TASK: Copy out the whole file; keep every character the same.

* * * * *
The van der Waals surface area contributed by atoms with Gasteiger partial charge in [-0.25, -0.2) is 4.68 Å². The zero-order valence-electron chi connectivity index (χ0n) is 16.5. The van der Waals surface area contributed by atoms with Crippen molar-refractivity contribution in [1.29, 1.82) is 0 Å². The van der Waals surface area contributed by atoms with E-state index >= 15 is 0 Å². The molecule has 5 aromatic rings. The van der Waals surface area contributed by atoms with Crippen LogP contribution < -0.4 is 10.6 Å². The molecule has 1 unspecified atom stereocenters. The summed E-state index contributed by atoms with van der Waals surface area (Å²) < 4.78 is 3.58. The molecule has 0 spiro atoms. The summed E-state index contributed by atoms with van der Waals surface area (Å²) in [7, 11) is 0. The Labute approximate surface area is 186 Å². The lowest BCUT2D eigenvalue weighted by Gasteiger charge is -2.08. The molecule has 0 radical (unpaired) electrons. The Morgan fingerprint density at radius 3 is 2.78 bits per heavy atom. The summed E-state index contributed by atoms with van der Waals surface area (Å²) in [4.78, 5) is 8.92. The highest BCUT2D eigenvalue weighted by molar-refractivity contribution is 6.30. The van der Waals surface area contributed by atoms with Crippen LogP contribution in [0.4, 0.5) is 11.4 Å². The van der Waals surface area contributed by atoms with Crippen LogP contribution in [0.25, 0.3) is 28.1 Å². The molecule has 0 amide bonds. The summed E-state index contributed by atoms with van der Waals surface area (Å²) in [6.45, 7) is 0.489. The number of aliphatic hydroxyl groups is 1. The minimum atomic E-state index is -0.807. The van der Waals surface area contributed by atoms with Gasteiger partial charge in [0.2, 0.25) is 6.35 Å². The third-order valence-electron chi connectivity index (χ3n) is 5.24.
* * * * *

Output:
The van der Waals surface area contributed by atoms with Gasteiger partial charge in [-0.25, -0.2) is 4.68 Å². The zero-order valence-electron chi connectivity index (χ0n) is 16.5. The van der Waals surface area contributed by atoms with Crippen molar-refractivity contribution in [1.29, 1.82) is 0 Å². The van der Waals surface area contributed by atoms with E-state index >= 15 is 0 Å². The molecule has 5 aromatic rings. The van der Waals surface area contributed by atoms with Crippen LogP contribution < -0.4 is 10.6 Å². The molecule has 1 unspecified atom stereocenters. The summed E-state index contributed by atoms with van der Waals surface area (Å²) < 4.78 is 3.58. The molecule has 0 spiro atoms. The summed E-state index contributed by atoms with van der Waals surface area (Å²) in [7, 11) is 0. The Labute approximate surface area is 186 Å². The lowest BCUT2D eigenvalue weighted by Gasteiger charge is -2.08. The molecule has 0 radical (unpaired) electrons. The Morgan fingerprint density at radius 3 is 2.78 bits per heavy atom. The summed E-state index contributed by atoms with van der Waals surface area (Å²) in [4.78, 5) is 8.92. The highest BCUT2D eigenvalue weighted by molar-refractivity contribution is 6.30. The van der Waals surface area contributed by atoms with Crippen LogP contribution in [0.4, 0.5) is 11.4 Å². The van der Waals surface area contributed by atoms with Crippen LogP contribution in [0.25, 0.3) is 28.1 Å². The molecule has 0 amide bonds. The summed E-state index contributed by atoms with van der Waals surface area (Å²) in [6.45, 7) is 0.489. The number of aliphatic hydroxyl groups is 1. The minimum atomic E-state index is -0.807. The van der Waals surface area contributed by atoms with Gasteiger partial charge in [0.2, 0.25) is 6.35 Å². The third-order valence-electron chi connectivity index (χ3n) is 5.24.